Hard-charging, rock-and-rolling goofyfooter from Westhampton, New York; winner of the 1974 United States Surfing Championships. Rasmussen was born in 1955, the son of an aerospace test pilot and former pro basketball player, raised in Maine, and began surfing at age 10, not long after his family moved to an affluent Westhampton neighborhood.
As a juniors division surfer Rasmussen placed fourth in the 1972 U.S. Championships, first in the 1973 East Coast Championships, and third in the 1973 U.S. Championships; moving up to the men's division in 1974, the blond-haired 18-year-old finished fifth in the East Coast Championships, then became the first East Coast male to win a U.S. surfing title—taking the kneeboard division for good measure.
Rasmussen was known by that time not only for his aggressive small-wave style, but as a hellfire tuberider, gaining praise from surfers like Gerry Lopez after threading his way through some enormous barrels at Pipeline in Hawaii. He was also one of the first East Coasters to travel Indonesia, riding Uluwatu in Bali in early 1976, then visiting Java's Grajagan the following year. Along with New Jersey pro surfer Linda Davoli and TV actor Gregory Harrison, Rasmussen was filmed at Grajagan in 1980 for an episode of ABC-TV's American Sportsman. He also appeared in a half-dozen surf movies, including Fantasea (1978) and Bali High (1981). Throughout the '70s, Rasmussen shaped surfboards for Clean and Natural (his own label) and Rick Rasmussen Surfboards.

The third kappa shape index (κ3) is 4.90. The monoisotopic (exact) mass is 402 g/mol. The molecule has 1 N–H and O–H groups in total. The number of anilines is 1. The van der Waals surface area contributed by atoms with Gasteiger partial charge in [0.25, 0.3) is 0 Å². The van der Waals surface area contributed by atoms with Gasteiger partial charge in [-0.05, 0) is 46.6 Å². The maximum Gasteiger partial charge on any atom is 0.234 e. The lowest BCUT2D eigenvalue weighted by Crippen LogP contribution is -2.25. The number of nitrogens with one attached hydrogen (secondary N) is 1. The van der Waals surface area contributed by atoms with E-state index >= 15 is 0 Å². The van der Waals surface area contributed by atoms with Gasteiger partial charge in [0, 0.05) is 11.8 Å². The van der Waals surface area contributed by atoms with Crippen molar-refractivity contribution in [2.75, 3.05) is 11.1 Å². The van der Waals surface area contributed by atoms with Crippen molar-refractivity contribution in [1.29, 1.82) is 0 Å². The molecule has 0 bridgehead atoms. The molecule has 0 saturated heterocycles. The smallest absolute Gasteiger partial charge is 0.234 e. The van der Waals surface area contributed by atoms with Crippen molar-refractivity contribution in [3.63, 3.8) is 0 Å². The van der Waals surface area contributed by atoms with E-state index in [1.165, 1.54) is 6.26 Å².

In 1979, after being charged with possession of a kilo of cocaine while in Bali, Rasmussen spent three months in prison awaiting trial, then won an acquittal. Two years later he was arrested after selling $500,000 worth of heroin to a New York undercover agent. Less than 10 months later, and one week before he was to be sentenced on trafficking charges, Rasmussen was shot and killed in Harlem, following a Times Square-initiated drug deal. He was 27.
Rasmussen was inducted into the East Coast Surf Legends Hall of Fame in 2000.